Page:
Saturday, December 17, 2011

Orbitrap Elite

Last month I finally got my hands on an Orbitrap Velos plus ETD.  Faster, more sensitive, and more robust than my old reliable Orbitrap XL.  And now this happens!
The video above is an animation of the new Orbitrap Elite
The Elite has 2.5 times the maximum resolution of my Velos and operates nearly 4 times faster.  It also has a slew of other goodies that make it better than the Velos.  No idea what the price is, but I'm guessing a cool million. Since I changed jobs I missed ASMS where it was unveiled.

Sunday, December 11, 2011

Something Bioworks does better than Proteome Discoverer

Proteome Discoverer 1.2 is a great piece of software.  Now that I've got the module thing down, I don't know how I got anything done with Bioworks.  We did, of course, process hundreds of GB of data with Bioworks, but it is so much faster and easier now with Discoverer.
There is, however, one thing that Bioworks does better, much better, than Discoverer.
If you are trying to put together a presentation to show off your SILAC quantification data, would you rather show this:


The top is the graphical output for a protein that is ~10 fold down-regulated in the heavy labeled cell line that you would get with Bioworks.
The bottom is an example of the output you get with Discoverer.  Not nearly as pretty, or as sciencey!

Summary:  Bioworks still has value.  Keep an old Windows XP computer around so that you can still run it if you need to!

Thursday, December 8, 2011

Quality control in biological mass spectrometry

Just sent of my new book proposal off to Springer:  Quality Control in Biological Mass Spectrometry.  I don't know how long these things take to be reviewed, but I'm assuming it can take a long time.  I still feel that this is an area that doesn't get nearly enough attention and needs to be addressed.

Sunday, November 20, 2011

Microarray vs Proteomics

At this point, I believe we have a consensus:  Quantification data from microarrays doesn't replicate very well at the protein level.  The problem is that we don't seem to have an idea how bad the discrepancy is or why this occurs.
Years ago, Dr. Rich Helm, who runs the Mass Spectrometry Consortium at Virginia Tech said that in bacteria, the correlation is less than 0.20.  So, 1 in 5 observations match between the two in an organism that has 1 chromosome and very limited post-translational modifications?
I throw this out there because I recently participated in a study where we did quantitative proteomics and microarrays on two cell lines from mice.  Our correlation?  0.01.  One in one hundred observations matched between the two.
The ridiculous part?  That the two techniques gave us extremely complementary data.  They pointed at exactly the same pathway, with almost no overlap in proteins.  As we construct this paper, I'm sure that I'll continue to search the literature.  Maybe someone has a good explanation, but I've been doing some reading and I sure haven't come upon one yet.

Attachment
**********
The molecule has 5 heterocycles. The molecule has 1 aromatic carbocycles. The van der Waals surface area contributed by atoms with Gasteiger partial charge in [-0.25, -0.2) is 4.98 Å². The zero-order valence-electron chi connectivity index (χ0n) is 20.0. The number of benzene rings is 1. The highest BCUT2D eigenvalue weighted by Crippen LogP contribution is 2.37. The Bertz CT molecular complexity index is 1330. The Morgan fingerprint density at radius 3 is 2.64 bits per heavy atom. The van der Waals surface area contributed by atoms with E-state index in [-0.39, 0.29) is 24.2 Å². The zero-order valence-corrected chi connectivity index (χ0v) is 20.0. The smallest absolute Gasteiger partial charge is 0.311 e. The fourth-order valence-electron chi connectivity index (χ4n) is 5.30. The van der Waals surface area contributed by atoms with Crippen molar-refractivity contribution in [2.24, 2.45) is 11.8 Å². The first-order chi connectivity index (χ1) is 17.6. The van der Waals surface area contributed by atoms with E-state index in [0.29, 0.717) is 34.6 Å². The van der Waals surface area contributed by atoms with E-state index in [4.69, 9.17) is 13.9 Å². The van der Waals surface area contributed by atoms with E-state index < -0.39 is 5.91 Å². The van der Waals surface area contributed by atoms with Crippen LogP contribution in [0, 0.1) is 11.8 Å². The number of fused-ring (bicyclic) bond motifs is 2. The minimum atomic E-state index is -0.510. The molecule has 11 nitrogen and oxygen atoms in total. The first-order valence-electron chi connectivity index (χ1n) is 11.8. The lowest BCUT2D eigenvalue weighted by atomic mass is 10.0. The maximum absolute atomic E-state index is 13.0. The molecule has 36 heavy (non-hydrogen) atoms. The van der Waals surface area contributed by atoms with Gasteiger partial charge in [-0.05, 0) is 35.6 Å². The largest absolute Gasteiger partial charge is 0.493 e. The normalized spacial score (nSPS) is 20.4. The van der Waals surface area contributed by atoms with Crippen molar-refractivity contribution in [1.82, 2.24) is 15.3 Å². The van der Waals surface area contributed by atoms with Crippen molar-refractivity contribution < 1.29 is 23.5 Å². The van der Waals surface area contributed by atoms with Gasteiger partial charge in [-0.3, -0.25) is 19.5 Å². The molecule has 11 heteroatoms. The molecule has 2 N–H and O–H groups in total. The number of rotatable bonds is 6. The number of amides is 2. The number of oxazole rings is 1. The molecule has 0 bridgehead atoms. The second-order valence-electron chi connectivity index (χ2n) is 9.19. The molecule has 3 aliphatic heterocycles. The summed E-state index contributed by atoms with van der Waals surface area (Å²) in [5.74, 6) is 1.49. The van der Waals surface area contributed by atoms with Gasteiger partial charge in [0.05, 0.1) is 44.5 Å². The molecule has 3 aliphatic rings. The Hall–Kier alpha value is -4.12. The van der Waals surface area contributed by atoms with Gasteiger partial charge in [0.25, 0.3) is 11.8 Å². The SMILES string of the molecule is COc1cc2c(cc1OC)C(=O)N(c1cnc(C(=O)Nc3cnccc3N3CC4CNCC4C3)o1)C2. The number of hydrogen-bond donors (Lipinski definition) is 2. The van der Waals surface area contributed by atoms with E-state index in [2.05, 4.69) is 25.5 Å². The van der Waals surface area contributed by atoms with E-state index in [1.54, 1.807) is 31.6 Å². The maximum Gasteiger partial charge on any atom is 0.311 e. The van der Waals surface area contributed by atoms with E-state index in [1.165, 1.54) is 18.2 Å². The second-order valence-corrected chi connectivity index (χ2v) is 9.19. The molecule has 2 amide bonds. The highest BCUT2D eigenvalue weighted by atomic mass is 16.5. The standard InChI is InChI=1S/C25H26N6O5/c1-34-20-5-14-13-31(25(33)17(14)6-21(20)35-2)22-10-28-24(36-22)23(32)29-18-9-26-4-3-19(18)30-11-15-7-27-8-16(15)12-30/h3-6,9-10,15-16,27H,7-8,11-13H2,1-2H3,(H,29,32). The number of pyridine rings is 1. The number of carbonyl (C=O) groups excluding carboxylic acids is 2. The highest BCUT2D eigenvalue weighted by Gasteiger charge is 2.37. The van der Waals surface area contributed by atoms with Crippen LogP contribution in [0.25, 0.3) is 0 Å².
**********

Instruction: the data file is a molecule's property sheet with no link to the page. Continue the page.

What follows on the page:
Thursday, November 10, 2011

Deep Proteome Coverage without Prefractionation

A good friend forwarded me a great paper that I somehow missed from last summer.  "Deep and Highly Sensitive Proteome Coverage by LC-MS/MS without Prefractionation."  This paper is out of Matthias Mann's lab at Max Planck and Suman Thakur is the lead author.
In a nutshell, the paper describes their attempts at using long (up to 2 meter!!!!!) columns to separate and identify complex peptide samples.  If you are thinking 1 million PSI backpressure, you aren't alone.  They build a custom column heater to keep the backpressure down.  And it works.  Holy cow.  In a 480 minute run they cover 68% of the proteins that they found in the multistage fractionation of yeast extract that they did a few years ago.  68% in 480 minutes.
The kicker here?  Call up your nanospray column manufacturer and ask for a quote on a column even 40cm long!  Lets see if you get as discouraged as I did.  If you know of a company that makes custom columns of this length for less than the price of a Porsche 951, definitely let me know!

Wednesday, November 2, 2011

New job

With considerable mixed feelings, I accepted a new position today.  Although I sincerely loved my lab and my position in it, when a fantastic opportunity falls in your lab, sometimes you need to grab it.  I will be moving from my postdoctoral position in the Drug Mechanism Group to a full Scientist position in Molecular Pathogenesis and Biomarkers.  The position comes with the newest Orbitrap Velos plus ETD, as well as a considerable increase in both responsibility, freedom, and salary.  I'll miss my group but I am extremely excited to move onward